The 182-room hotel’s Italianate lobby pairs Roman columns and a large Raphaelesque painting with overlooks of its restaurant and heated pool.
A 10,000-square-foot conference center, redone two years ago, includes a 5,880-square-foot ballroom and a smaller divisible ballroom that opens onto a patio. A tiered amphitheater seats 68.
Guest rooms include four 620-square-foot suites, two with fireplaces. The rooms, last redone in 2005, are in line for facelifts this year that will include flat-screen televisions.
Former Ramada now an independent
Just over 10,000 square feet of meeting space is tucked away in the independent Point Plaza Suites and Conference Hotel.
“It has the largest indoor hotel pool on the Peninsula,” said Sharon Petroski, director of sales and marketing for the Beck Co., which owns the Point Plaza and three other hotels in Newport News. Gas grills are available, a plus for a hotel where half of the 150 rooms are full-kitchen suites.
Built in 1969 and formerly a Ramada Hotel, the property’s last major renovation was in 2001, although soft goods and carpeting have been upgraded since then. Flat-screen televisions are in its future.
A 6,400-square-foot ballroom, with a separate entrance and foyer for registration, has a permanent sunken dance floor in the center of the room that offers two-tiered seating for meetings.
The 122-room Holiday Inn Hotel and Suites across the street has minimal meeting space but often houses those attending meetings at the Point Plaza.
Huntington is true founder
Although no one is certain how Newport News got its name, most think its namesake is Capt. Christopher Newport, who brought English settlers to found nearby Jamestown, then ran supply ships to sustain them.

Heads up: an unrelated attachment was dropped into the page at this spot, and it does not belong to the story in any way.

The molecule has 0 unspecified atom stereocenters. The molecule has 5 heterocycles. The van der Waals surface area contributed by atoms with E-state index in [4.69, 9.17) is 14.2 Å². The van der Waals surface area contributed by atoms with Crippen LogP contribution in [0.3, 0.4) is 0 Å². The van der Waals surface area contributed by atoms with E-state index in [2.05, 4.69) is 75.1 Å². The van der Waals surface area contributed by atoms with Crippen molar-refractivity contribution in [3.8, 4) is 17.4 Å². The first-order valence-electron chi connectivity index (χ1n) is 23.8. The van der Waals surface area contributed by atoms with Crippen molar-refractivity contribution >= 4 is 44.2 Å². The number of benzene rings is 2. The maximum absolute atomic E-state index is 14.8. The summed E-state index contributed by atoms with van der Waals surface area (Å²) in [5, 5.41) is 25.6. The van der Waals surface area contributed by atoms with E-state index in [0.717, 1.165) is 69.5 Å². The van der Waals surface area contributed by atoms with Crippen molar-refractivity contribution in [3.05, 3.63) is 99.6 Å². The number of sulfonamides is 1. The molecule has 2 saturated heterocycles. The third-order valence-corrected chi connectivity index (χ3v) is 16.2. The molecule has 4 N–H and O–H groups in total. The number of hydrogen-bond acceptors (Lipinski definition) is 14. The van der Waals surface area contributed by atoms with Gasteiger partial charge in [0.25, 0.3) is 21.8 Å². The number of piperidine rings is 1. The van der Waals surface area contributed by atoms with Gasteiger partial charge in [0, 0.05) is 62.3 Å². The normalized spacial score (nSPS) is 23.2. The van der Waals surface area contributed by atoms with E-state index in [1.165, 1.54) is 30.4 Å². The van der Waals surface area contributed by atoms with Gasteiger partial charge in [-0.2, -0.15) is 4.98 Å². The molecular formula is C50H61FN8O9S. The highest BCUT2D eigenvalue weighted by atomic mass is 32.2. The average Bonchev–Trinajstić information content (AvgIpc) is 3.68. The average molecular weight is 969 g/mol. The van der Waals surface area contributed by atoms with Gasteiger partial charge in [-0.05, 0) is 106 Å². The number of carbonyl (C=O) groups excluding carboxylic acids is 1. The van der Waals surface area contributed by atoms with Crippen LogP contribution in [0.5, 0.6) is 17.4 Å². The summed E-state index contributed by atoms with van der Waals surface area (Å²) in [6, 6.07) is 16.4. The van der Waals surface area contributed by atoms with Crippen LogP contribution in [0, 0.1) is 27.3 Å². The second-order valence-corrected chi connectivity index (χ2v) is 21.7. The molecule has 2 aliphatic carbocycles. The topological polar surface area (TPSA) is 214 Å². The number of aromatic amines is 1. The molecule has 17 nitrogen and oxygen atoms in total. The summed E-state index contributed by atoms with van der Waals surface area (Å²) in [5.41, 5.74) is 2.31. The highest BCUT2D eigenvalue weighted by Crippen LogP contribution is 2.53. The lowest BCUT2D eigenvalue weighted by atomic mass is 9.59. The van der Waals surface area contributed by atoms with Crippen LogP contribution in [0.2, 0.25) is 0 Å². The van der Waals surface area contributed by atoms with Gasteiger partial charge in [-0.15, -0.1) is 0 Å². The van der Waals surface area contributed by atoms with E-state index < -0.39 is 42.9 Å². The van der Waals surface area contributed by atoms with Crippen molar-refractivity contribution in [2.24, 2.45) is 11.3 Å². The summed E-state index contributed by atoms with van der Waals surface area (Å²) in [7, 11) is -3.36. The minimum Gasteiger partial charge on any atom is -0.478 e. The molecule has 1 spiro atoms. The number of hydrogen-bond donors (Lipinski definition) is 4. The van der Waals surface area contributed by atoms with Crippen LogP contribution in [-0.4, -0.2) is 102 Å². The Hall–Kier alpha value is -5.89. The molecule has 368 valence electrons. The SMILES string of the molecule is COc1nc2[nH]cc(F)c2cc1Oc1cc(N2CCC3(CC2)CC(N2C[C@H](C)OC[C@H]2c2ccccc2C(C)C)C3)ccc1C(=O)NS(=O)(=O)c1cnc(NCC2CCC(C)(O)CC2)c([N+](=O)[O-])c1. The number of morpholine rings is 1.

The city’s real founder, though, was Collis P. Huntington, a California railroad magnate who extended the Chesapeake and Ohio Railroad to Newport News to carry coal from West Virginia to where it could be shipped.
Ships were needed to carry the coal so Huntington built a shipyard that became the world’s largest. It put Newport News on the map.
Today, the shipyard is one of only two that build and service nuclear-powered submarines, and it is the sole builder of aircraft carriers for the Navy. Owned by defense contractor Northrop Grumman, it employs 20,000 people.
Mariners’ is national maritime museum
Huntington’s son, Archer, founded the Mariners’ Museum in 1932. Designated by the U.S. Congress as America’s National Maritime Museum, its wide-ranging treasures include intricate miniature ships crafted by August and Winnifred Crabtree and most of the USS Monitor, the first ironclad ship with a revolving gun turret. The Monitor saved the Union fleet in a battle with the Merrimac during the Civil War.
It was discovered in 240 feet of water off Cape Hatteras, N.C., and the 210 tons of artifacts found, including its engine and gun turret, are being conserved in a $30 million, 68,000-square-foot expansion built in 2007.